Lately I’ve been thinking a lot about how to navigate this chapter of my life. As I mentioned in my post, Really Retired, I’ve finally ended my career as a nurse. Last week, I let go of taking care of my grandson two days a week which I’ve been doing for over three years. As things clear out from the last chapter and I press on toward the next, I think there’s an essential question:
“What do I need now?”
That’s a question that many women, especially from my Baby Boomer Generation (those born between 1946 and 1964), have waited a long time to ask ourselves. I talked with my former school nurse supervisor, Susan at a gathering last summer. She’s older than me and also a Boomer.
“You know, Connie, we got it wrong back in our day,” she said. “We thought we could do everything –work in our careers, be the best moms, be Superwomen. We made it really hard on ourselves. These young women now aren’t trying to do all that.”
I’ve had this conversation with other women of my era. As girls we were raised on early images of the supermom housewives like Donna Reid and June Cleaver; later we came into adulthood at a time when women were making advancements as professionals. So we combined the two and tried to be Superwomen– working in careers during the day and coming home to children and households that demanded our loving attention.
By the time we’d finished raising our children and building years of professional experience, we then entered the phase of caregiving for our parents.
Never did we hear the term “work-life balance” that seems to be a popular phrase with millennials today. I don’t remember ever taking the time for a mother’s weekend away, a gathering of other women who were dealing with the same realities. It seemed we just worked and then spent the rest of our time with our families–partly because we missed our kids since we weren’t with them in the day, and partly because we felt guilty if we left them.
Now, at sixty-seven years old, I recall when I first asked myself, “What do I need now?”
At that time, Mama had been at Parkview Retirement Village for about ten months. She became acutely ill and had to be hospitalized. Eventually she was transferred from the hospital to a rehab unit and then she returned to the hospital; it was a summer of illness.
One day, when I’d been with her at the rehab center all day, I had to make the decision of whether or not to go to my Sunday night swing dance at the Elk’s Lodge. Mama had limited ability to understand what you told her, due to having dementia and the added stress of recovering from a physical illness. She did respond to me being with her, with smiles and a seeming peacefulness when I helped her navigate the day–assisting with meals, strolling her outside to get a break from her room, telling her about family activities. She appeared almost startled when you told her it was time for you to leave. It was easier if she’d drifted off to sleep and she didn’t see you walk out.
That evening, she hadn’t drifted off to sleep and it was time to leave for the thirty minute drive to the dance. I struggled with should I go or should I stay–waiting late enough that she would go to sleep. If I waited, it would cut into my only weekly night of dance. If I stayed, she would have that many more moments of reassurance, that much more time of seeing my familiar face, hearing my familiar voice.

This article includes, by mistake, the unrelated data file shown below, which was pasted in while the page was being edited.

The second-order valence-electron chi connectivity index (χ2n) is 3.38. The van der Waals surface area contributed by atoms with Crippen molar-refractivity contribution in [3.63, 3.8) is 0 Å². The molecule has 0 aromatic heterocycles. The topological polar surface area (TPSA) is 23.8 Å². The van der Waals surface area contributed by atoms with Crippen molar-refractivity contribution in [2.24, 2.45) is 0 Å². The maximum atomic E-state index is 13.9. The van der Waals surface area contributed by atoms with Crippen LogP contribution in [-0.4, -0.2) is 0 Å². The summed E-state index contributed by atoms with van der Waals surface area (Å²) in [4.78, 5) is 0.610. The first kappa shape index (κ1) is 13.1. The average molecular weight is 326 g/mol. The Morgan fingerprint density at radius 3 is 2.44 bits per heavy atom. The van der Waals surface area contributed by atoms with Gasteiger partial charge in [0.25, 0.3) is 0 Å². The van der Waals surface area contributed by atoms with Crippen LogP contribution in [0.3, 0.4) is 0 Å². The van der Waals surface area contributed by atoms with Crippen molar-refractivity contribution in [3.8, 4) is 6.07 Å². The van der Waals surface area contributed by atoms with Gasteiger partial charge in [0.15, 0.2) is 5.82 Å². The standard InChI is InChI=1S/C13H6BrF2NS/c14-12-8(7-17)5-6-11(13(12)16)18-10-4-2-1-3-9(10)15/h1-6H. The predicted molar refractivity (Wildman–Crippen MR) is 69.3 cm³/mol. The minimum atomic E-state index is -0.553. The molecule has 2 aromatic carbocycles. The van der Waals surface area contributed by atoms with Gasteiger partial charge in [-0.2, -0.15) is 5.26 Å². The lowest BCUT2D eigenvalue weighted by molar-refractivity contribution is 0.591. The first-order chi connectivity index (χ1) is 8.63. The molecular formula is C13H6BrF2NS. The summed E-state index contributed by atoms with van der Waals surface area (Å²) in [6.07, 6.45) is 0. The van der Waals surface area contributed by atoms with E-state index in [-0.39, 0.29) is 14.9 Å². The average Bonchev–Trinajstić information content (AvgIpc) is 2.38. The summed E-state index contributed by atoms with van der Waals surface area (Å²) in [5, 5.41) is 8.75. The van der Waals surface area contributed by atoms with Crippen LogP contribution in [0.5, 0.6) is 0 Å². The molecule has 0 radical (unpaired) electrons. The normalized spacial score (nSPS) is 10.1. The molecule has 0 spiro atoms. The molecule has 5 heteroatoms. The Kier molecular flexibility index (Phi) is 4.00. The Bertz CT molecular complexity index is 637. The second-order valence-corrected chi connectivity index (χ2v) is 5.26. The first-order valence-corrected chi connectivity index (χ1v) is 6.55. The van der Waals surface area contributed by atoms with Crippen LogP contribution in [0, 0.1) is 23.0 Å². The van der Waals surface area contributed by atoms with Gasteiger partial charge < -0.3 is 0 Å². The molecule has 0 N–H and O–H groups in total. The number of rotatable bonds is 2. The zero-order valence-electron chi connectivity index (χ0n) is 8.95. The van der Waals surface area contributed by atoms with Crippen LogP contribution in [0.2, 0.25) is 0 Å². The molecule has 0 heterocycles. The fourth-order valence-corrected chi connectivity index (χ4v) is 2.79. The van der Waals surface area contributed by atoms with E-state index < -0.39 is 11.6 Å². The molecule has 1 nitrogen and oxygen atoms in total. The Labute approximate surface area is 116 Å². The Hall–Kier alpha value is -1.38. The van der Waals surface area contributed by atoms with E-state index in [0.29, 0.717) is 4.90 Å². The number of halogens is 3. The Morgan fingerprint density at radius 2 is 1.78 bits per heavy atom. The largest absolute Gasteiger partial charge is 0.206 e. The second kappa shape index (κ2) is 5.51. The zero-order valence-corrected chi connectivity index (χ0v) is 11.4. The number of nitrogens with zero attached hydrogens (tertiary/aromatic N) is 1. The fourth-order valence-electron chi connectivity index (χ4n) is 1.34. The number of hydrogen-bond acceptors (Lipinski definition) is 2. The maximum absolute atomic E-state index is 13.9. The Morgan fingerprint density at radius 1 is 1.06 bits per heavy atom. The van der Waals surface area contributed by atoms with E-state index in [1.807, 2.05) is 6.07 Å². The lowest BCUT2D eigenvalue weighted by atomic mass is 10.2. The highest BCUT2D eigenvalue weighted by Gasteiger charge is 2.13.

The internal push favored leaving and I said goodbye and walked out of the room without looking back; I couldn’t stand leaving with that image of confusion across her sweet face.
When I arrived at the dance, I talked with a woman and told her I’d come from the nursing home. I added that I felt guilty about leaving Mama in order for me to have fun.
“You need to dance,” she said. “Taking care of our parents is stressful and it’s good for you to have time for yourself.”
I didn’t know that woman very well, but I appreciated her giving me permission to do what I needed. After that night, I began to ask myself at different times, “What do I need now?” I’d been used to asking what others’ needed in my roles as mother, nurse, wife, and daughter; I couldn’t remember consciously asking myself what I needed.
It seems that question is an appropriate one throughout our lives; now in this chapter, I’m having to remind myself that it’s still okay for me to step back and consciously look at what I want.
Our needs change over time and sometimes we go about life on autopilot and just keep following the same patterns. Those of you who’ve been reading my blog know that I’ve had a lot of change in the past three years since my marriage ended. I’ve had to ask myself, “What do I need now?” often through this process. Sometimes I don’t understand why it took me, like many women and perhaps some men, so long to understand that I have the right to ask that and honor what comes to me.
It helps to think of the different roles we have and where we are with those roles. Once we’re retired, there’s more time available to move freely. In order to do that, some of our roles that we’ve had in the past may have to change, more boundaries set to allow time for ourselves. For some people it’s setting limits with siblings about caregiving responsibilities with parents; for some of us it’s finding a balance with babysitting our grandkids and time to do the necessary as well as fun activities in our life; for some it’s deciding how much time to volunteer as multiple requests are made of the retired person.
I hope whatever life chapter you’re in, that you’ll take time to step back and consider what it is that you need now. Maybe those of us from an older generation can learn from the millennials, to find a balance in life– starting with ourselves, giving ourselves permission to not be all things to all people and finally to be true to ourselves.
Blessings on you in the week ahead,